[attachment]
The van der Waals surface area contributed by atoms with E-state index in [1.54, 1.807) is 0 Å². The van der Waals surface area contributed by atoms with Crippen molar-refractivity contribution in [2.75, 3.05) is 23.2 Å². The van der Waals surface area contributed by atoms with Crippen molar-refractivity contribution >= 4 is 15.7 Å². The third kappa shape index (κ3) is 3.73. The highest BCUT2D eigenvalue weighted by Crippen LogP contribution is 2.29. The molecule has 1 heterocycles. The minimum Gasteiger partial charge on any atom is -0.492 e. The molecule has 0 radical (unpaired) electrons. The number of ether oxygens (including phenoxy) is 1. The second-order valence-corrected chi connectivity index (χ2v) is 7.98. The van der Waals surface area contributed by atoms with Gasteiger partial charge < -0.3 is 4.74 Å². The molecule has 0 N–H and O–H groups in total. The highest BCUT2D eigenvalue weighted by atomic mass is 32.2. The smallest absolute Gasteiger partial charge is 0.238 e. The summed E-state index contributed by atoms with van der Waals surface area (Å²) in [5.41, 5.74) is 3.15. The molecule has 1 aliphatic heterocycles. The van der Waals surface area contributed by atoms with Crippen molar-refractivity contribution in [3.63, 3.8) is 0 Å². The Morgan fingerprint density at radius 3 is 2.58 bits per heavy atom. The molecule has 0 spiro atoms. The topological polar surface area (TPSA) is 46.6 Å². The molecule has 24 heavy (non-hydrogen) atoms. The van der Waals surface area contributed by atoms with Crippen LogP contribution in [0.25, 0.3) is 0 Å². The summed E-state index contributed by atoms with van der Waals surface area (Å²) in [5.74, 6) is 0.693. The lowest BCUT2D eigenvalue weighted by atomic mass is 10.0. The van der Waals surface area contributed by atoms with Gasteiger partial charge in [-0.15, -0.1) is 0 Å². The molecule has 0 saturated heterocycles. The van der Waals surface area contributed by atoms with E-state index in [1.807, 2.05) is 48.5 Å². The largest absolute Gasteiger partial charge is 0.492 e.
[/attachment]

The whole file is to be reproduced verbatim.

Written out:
The van der Waals surface area contributed by atoms with E-state index in [1.54, 1.807) is 0 Å². The van der Waals surface area contributed by atoms with Crippen molar-refractivity contribution in [2.75, 3.05) is 23.2 Å². The van der Waals surface area contributed by atoms with Crippen molar-refractivity contribution >= 4 is 15.7 Å². The third kappa shape index (κ3) is 3.73. The highest BCUT2D eigenvalue weighted by Crippen LogP contribution is 2.29. The molecule has 1 heterocycles. The minimum Gasteiger partial charge on any atom is -0.492 e. The molecule has 0 radical (unpaired) electrons. The number of ether oxygens (including phenoxy) is 1. The second-order valence-corrected chi connectivity index (χ2v) is 7.98. The van der Waals surface area contributed by atoms with Gasteiger partial charge < -0.3 is 4.74 Å². The molecule has 0 N–H and O–H groups in total. The highest BCUT2D eigenvalue weighted by atomic mass is 32.2. The smallest absolute Gasteiger partial charge is 0.238 e. The summed E-state index contributed by atoms with van der Waals surface area (Å²) in [5.41, 5.74) is 3.15. The molecule has 1 aliphatic heterocycles. The van der Waals surface area contributed by atoms with Crippen molar-refractivity contribution in [3.63, 3.8) is 0 Å². The Morgan fingerprint density at radius 3 is 2.58 bits per heavy atom. The molecule has 0 spiro atoms. The topological polar surface area (TPSA) is 46.6 Å². The molecule has 24 heavy (non-hydrogen) atoms. The van der Waals surface area contributed by atoms with Crippen LogP contribution in [0.25, 0.3) is 0 Å². The summed E-state index contributed by atoms with van der Waals surface area (Å²) in [5.74, 6) is 0.693. The lowest BCUT2D eigenvalue weighted by atomic mass is 10.0. The van der Waals surface area contributed by atoms with Gasteiger partial charge in [-0.15, -0.1) is 0 Å². The molecule has 0 saturated heterocycles. The van der Waals surface area contributed by atoms with E-state index in [1.807, 2.05) is 48.5 Å². The largest absolute Gasteiger partial charge is 0.492 e.